2. Consider potential variables.

Different problems merit different approaches. If you want to improve your open rates, consider some email subject line tricks, the time of delivery, or the name of the person sending the email. We’ve experimented with several different “From” fields in our own A/B tests. To influence click-through rates, change things within the emails, like the layout or the call to action. Put yourself in your audience members’ shoes and consider the factors that influence their decisions.

Here are some examples of variables that you can consider testing:

  • Subject line content and format
  • Delivery time
  • Delivery date
  • Name of the person sending the email
  • Button design
  • Button text
  • Newsletter layout
  • Personalization
  • Headline text
  • Body text
  • Image size/placement/content

3. Prioritize your testing.

If you experience problems with both open rates and click-through rates, start with the one that could make the biggest immediate impact. Even a 100 percent click-through rate doesn’t mean much if only one person opens your emails. Pick the variable with the greatest potential, then design your test around that one.

4. Define success.

“Better open rates” are great, but “better” isn’t scientific. Establish benchmarks and create projections about what would make this test successful. If you don’t have internal benchmarks, MailChimp provides a comprehensive list of email statistics to get the ball rolling.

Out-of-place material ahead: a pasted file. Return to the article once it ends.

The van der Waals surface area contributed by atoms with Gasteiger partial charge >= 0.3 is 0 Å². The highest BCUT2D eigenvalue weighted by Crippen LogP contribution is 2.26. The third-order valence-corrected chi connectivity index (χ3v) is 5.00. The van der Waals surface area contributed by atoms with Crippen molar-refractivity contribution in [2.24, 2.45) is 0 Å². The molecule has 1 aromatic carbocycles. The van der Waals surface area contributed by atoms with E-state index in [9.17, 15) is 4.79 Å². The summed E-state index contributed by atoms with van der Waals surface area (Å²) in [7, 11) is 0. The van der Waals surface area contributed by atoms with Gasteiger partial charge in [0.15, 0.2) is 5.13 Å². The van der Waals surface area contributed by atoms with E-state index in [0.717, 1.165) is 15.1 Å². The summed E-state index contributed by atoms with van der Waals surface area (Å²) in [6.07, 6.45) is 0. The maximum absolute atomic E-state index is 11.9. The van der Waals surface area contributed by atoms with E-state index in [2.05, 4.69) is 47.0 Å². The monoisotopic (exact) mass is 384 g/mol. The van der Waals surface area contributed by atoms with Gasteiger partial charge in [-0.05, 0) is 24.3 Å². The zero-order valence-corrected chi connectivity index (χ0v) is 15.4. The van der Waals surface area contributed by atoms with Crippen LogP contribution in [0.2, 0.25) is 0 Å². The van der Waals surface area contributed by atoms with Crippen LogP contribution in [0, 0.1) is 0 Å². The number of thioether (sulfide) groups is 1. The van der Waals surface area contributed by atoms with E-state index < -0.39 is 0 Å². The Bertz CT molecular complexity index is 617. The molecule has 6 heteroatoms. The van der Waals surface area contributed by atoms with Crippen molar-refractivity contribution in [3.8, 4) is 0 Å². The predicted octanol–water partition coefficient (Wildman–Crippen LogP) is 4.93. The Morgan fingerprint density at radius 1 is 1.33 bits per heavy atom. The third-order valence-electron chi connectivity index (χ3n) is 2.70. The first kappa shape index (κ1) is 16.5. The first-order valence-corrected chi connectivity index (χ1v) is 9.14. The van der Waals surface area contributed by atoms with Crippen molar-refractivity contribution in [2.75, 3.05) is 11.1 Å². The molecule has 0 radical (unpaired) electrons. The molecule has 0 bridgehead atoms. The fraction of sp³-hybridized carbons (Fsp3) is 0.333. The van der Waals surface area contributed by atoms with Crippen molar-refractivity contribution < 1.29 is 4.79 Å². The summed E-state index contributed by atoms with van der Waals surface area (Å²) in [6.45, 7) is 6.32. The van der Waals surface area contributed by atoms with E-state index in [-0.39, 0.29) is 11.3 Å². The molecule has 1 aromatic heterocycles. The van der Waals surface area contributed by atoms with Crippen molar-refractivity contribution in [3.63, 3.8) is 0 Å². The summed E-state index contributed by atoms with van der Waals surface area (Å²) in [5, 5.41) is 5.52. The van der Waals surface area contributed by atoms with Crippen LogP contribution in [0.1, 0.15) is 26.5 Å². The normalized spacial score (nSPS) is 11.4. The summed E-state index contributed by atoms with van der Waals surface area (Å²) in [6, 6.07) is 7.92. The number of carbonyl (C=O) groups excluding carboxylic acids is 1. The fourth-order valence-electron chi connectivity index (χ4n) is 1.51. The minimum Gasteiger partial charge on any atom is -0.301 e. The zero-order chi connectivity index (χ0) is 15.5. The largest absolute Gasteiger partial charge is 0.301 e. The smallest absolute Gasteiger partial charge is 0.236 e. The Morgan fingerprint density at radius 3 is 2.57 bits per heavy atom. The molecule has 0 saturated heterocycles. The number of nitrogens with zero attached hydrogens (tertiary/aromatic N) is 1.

5. Test, measure, refine, repeat.

No single test can tell you which strategy to follow for the rest of your company’s life. Run your A/B test for a set amount of time, evaluate and act on the results, then run another test to keep pushing your KPIs.

Rapid-Fire Tips to Create Effective A/B Tests

Still not sure whether you know how to run a good A/B test? Use these quick tips to make the process go smoothly:

  • Keep your email list clean. Scrub at regular intervals to avoid sending graymail and improve test accuracy.
  • Only test one variable at a time, and remember that time counts as a factor. If you are testing the color of a button, for example, don’t accidentally send A emails in the morning and B emails in the afternoon because then you won't know whether the results were due to the time that you sent the email or the color of the button.
  • Test as large a sample size as possible for accurate results.
  • Listen to what the data says, not what you wish the data said.
  • Test early, test often.

Your amazing content deserves a distribution strategy to match. Don’t let stale email marketing put a ceiling on your growth. Master the art of A/B testing to set the foundation for continuous, sustainable improvement.

Take our content marketing assessment and learn how email marketing plays a part in helping you achieve your goals from content marketing.

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About Taylor Oster

Taylor Oster is the marketing director at Influence & Co. Connect with her on Twitter or LinkedIn, and see other articles that she's written here.